Canada Post says 500 workers get bitten by dogs each year; COVID-19 could make it worse
'We just want to be able to be safe and do our work,' says postal union president
Canada Post employees interact with thousands of dogs on the job every year. The majority of those instances are friendly and leave tails wagging. But the postal service says about 500 end with workers being bit.
With warmer weather on the way and the COVID-19 pandemic keeping people at home ordering packages, Canada Post is set to launch an awareness campaign Monday aimed at helping both canines and letter carriers stay safe.
"Dogs hate the mailman" is an old cliché, but when things go wrong it can have a devastating impact. About 150 carriers are injured each year, according to Canada Post.
"We've had somebody bitten on the face by a dog before. Or the dog might nip you in the calf … or in the arm," explained Jan Simpson, national president of the Canadian Union of Postal Workers (CUPW).
"Those kind of injuries might require you to go to hospital and get stitches and be off for a little bit of time as your body heals."
Postal staff working in Hamilton, Burlington, Niagara and Norfolk County were bit by 60 dogs and one cat between 2015 and 2019, according to records provided to CBC News under Access to Information laws.
Thirty-one of those injuries were considered disabling.
People love their dogs, and owners are likely to insist their particular pet would never bite someone, but it's impossible for postal workers to know if a pooch is just excited to make a friend or over-protective of its home.
"Most of our people are dog owners and we've worked with our unions and local safety teams to ensure customers understand that when a dog is running loose towards a mail carrier ... they have no idea if they are just friendly and playful or otherwise," explained Canada Post spokesperson Jon Hamilton.
Canada Post is asking animal owners to keep their doors closed when the mail is being delivered and to give staff some space when they're out in the community — both to maintain physical distancing and to decrease the risk of someone being bit.
Bites can stay with someone
The CUPW is asking anyone with a dog to keep it on a leash when they're outside and to make sure screen doors are locked.
That's because the effect of an animal attack can last longer than a hospital visit, according to Simpson.
Many letter carriers keep the same route for decades, but an aggressive dog can change that in an instant.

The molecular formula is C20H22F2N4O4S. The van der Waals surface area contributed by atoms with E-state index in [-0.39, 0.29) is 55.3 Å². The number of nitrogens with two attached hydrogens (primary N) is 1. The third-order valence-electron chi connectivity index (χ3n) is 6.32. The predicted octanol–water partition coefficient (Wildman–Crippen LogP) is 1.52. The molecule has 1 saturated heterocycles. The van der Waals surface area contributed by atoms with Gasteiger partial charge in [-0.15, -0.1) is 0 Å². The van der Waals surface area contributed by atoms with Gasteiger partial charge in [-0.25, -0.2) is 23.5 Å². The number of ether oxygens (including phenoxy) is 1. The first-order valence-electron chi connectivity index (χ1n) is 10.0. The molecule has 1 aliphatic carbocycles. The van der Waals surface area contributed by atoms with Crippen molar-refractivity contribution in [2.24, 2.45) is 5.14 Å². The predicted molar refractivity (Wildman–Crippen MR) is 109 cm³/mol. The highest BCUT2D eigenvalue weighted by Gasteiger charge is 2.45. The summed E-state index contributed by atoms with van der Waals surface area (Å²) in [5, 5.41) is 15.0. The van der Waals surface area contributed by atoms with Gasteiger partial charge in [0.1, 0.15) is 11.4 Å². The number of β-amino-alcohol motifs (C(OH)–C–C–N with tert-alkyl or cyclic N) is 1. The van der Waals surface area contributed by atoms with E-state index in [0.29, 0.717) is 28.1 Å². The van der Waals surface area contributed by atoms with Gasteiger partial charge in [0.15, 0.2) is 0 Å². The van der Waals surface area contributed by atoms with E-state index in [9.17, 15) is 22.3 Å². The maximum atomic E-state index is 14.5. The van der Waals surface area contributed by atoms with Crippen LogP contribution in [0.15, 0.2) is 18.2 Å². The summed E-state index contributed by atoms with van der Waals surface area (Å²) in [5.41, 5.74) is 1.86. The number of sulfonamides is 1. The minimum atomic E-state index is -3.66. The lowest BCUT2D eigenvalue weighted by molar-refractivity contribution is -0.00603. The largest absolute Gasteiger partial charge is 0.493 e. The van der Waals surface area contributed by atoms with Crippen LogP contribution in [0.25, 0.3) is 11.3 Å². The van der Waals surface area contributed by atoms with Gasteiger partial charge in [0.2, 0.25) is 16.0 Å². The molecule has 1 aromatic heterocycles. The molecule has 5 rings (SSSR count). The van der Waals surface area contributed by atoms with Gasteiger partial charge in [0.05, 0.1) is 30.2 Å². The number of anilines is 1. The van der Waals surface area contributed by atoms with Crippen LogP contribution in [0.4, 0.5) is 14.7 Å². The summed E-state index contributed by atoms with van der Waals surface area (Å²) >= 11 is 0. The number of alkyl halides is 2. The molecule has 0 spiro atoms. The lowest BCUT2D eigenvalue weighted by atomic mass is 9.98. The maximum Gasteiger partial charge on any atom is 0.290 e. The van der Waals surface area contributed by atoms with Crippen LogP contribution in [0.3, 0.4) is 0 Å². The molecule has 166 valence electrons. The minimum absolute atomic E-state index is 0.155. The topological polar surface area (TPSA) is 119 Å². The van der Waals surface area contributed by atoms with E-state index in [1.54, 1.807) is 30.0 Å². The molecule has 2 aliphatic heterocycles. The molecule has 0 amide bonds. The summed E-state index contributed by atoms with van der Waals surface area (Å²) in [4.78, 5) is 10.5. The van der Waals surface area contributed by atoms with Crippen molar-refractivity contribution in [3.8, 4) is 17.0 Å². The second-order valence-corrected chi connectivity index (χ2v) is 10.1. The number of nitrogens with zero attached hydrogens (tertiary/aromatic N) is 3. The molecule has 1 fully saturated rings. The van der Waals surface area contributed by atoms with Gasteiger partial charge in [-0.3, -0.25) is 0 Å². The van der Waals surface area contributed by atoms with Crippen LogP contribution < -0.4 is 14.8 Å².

When someone returns to work after recovering from a bite and they run into the same pet "right away you feel the hesitation and the memory of what happened," she said. "Sometimes they might actually have to change their route because they have that memory or PTSD almost from a dog bite."
Carriers have a few different strategies to protect themselves, including putting a dot on a package of mail to identify a home where a potentially dangerous dog lives when they leave for vacation.
They're also equipped with dog spray for "extreme cases where they could be physically harmed," said Hamilton.
Anyone who's carrying spray is told by a supervisor how to use it and, if an animal is sprayed, their owner is notified.
"We work with the dog owner to ensure we can deliver safely going forward," said Hamilton. "The dog owners are usually just as devastated when an incident occurs."
Cats, birds and bears too
Most of the conversation around bites focuses on dogs but, as the records obtained by CBC indicates, cats can be culprits too.
Those nips and scratches seem to happen when someone is pushing mail through a slot in a door, said Simpson, who has also heard of birds and spiders as other natural hazards for workers.
"We all know pets are part of our families, but letter carriers are part of the community … and we just want to be able to be safe and do our work," she pointed out.
In northern communities and British Columbia, bears can also present a threat, she said.
Right now teeth and claws aren't the only danger.
Postal workers have been deemed essential during the pandemic, which introduces a range of opportunities for exposure.
The CUPW is asking people to wipe down their mailboxes, door knobs and railings to keep carriers safe.
"We talk about being an essential service or an essential workplace," said Simpson. "But we also have to make sure the health and safety of these workers is also essential, not just their labour."